By Hervé St-Louis
October 10, 2012 - 21:17
Briefly on Prometheus, which I reviewed way back in June, the movie’s design and sets are grandiose with even beautiful landscapes and artifact design vaguely inspired by HR Giger’s original pre-production art for the first 1979 Alien movie. The design of the technology used by the humans and the Engineers are different. The human’s is your standard spaceship with computing interfaces inspired from the current crop of mobile technologies we use daily. The Engineers’ technology, on the other hand, is more cellular-looking, more like biological building blocks. And of course, there is the seminal figure of The Engineers themselves inspired by the God-like perfect figures that antiquity and Renaissance painters and sculptors indulged in. If Prometheus has one message, it’s that humans were created from a perfect source embodied by the towering seven-foot albino Engineers. Their stoic expressions reminds one of a Michelangelo fresco.
The home theatre release of Prometheus does offer viewers a little bit more insight into mind of the remaining live Engineer who tries to kill the entire crew after having been revived from a 2000 years slumber. He utters a few words that David, the human-like android deciphers. Many scenes created with the version of the film where the Engineer had spoken were removed from the cut that made it to the theatre in the summer of 2012. There are few insights into what the Engineer is really up to though. However, the commentary by both Ridley Scott and writer Damon Lindelof on separate tracks will prove quite interesting for fans searching for bits of information on what exactly the point of the film was. And to that end, I’d say that there may have been enough information on the film, and viewers who probably felt the most cheated by the lack of a definite answer about what the alien is were probably those that wanted Scott to link Prometheus clearly with the Alien universe. Comic book fans often have the same tendencies of wanting everything to be explained and to “make sense.” As a casual viewer who's not particularly knowledgeable about Alien and its lore, I didn’t have that specific problem with Prometheus. For me it was the lack of action, and the constant discovery, that literally turned the film into a classic, but predictable, horror film where each member of the cast is taken out one after another by a mass-killer or a unknown force. That wasn’t very original, no matter how much the film was covered with remarkable visuals.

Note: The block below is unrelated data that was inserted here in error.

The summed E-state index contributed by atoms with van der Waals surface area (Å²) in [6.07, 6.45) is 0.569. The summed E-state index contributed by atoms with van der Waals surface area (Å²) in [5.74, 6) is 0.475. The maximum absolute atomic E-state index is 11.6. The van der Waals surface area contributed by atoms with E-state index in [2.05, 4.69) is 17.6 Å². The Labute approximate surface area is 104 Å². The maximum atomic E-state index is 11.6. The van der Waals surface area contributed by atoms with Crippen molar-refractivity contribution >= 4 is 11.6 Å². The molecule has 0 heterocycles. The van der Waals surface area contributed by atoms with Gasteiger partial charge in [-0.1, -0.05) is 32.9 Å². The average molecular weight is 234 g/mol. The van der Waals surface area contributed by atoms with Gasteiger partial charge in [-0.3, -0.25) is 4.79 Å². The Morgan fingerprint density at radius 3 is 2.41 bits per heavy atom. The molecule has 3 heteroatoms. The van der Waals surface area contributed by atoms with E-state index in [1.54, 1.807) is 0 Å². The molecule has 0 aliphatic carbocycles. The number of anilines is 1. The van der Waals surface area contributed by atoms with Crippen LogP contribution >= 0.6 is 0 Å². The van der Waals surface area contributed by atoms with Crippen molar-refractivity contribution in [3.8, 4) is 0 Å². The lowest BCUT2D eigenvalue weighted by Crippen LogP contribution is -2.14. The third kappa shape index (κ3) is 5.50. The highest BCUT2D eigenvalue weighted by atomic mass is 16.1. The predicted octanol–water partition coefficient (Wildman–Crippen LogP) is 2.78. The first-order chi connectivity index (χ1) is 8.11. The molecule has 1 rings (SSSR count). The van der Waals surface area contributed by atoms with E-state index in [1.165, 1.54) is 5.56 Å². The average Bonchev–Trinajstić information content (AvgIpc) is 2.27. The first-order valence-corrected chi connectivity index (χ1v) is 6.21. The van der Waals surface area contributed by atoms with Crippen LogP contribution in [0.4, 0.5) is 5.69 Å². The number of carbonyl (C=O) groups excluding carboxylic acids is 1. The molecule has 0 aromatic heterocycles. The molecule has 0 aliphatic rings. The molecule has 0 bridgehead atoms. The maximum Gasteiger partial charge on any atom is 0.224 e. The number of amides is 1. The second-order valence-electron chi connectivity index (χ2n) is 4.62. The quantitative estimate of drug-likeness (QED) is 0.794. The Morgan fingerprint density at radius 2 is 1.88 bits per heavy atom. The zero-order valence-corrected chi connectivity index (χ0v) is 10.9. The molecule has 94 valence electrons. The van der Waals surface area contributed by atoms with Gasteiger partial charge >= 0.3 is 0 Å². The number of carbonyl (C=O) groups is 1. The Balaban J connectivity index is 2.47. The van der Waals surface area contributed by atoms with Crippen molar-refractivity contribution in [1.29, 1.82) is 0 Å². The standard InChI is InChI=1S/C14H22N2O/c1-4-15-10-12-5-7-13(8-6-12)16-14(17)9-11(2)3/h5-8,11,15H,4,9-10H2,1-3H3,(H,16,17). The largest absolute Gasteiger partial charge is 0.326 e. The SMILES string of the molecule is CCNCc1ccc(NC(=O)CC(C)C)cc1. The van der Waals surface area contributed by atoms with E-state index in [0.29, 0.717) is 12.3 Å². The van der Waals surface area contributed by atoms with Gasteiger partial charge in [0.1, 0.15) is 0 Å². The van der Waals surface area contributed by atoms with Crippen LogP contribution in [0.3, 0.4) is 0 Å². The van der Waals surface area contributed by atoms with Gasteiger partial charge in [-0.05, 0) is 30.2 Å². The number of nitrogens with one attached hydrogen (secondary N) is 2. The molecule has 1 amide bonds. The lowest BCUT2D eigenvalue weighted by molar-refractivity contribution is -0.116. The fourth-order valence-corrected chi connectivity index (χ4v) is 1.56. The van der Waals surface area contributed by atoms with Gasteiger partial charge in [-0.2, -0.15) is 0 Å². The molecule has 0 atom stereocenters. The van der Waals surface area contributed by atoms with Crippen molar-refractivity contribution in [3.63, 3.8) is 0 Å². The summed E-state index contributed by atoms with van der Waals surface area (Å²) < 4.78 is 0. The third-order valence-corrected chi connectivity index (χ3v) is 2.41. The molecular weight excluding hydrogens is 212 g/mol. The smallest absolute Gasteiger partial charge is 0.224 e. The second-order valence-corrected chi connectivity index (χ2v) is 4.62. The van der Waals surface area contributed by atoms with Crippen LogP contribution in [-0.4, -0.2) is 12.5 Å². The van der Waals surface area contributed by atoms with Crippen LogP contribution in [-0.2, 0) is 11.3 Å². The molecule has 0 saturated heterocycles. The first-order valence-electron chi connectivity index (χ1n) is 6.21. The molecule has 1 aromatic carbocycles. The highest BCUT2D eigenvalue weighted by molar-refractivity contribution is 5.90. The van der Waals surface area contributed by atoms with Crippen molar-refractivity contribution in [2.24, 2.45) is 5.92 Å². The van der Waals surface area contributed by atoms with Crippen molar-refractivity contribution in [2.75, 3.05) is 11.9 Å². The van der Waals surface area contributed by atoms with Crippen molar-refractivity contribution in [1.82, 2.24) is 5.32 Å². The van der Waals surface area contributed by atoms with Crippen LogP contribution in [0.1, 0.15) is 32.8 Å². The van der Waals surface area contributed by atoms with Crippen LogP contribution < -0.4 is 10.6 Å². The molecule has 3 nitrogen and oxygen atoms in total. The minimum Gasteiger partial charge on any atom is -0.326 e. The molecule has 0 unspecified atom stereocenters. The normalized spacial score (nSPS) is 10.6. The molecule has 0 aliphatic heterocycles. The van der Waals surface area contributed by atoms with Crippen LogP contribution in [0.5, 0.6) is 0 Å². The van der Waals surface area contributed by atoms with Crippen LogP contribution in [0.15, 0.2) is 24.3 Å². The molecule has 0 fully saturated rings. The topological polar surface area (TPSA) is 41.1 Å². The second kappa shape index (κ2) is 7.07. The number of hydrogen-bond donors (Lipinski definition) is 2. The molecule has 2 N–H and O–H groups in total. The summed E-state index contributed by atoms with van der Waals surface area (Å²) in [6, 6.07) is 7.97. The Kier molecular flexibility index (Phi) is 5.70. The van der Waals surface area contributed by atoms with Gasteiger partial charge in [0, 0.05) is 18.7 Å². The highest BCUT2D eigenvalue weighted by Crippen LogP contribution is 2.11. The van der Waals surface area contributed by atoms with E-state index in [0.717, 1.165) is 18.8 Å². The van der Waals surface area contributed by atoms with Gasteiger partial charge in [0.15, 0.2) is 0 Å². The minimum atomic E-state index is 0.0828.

The Blu-Ray/DVD producers wanted to capture the fetishism of the interface used in the movie, and thus created a very desktop-like interface to navigate through the discs. That wasn’t a very good idea as the menus were smaller than usual and the color palette used didn’t have enough contrasts when watching the film in bright light. That made it very difficult to navigate or even read what was described within the menus on a smaller screen. It wasn’t the best design interactive interface I’ve seen. The user experience designers who thought of this should have considered the facility and ease of use instead of trying to replicate a desktop computer on a small lower-resolution screen.
There are two versions of the Prometheus collection on disc. One contains two discs; one DVD with a digital copy and a Blu-Ray disc. The second collection contains four discs with similar materials, but with behind the scenes features as well as the extra scenes contained in the two-discs collection.
Rating: 8 /10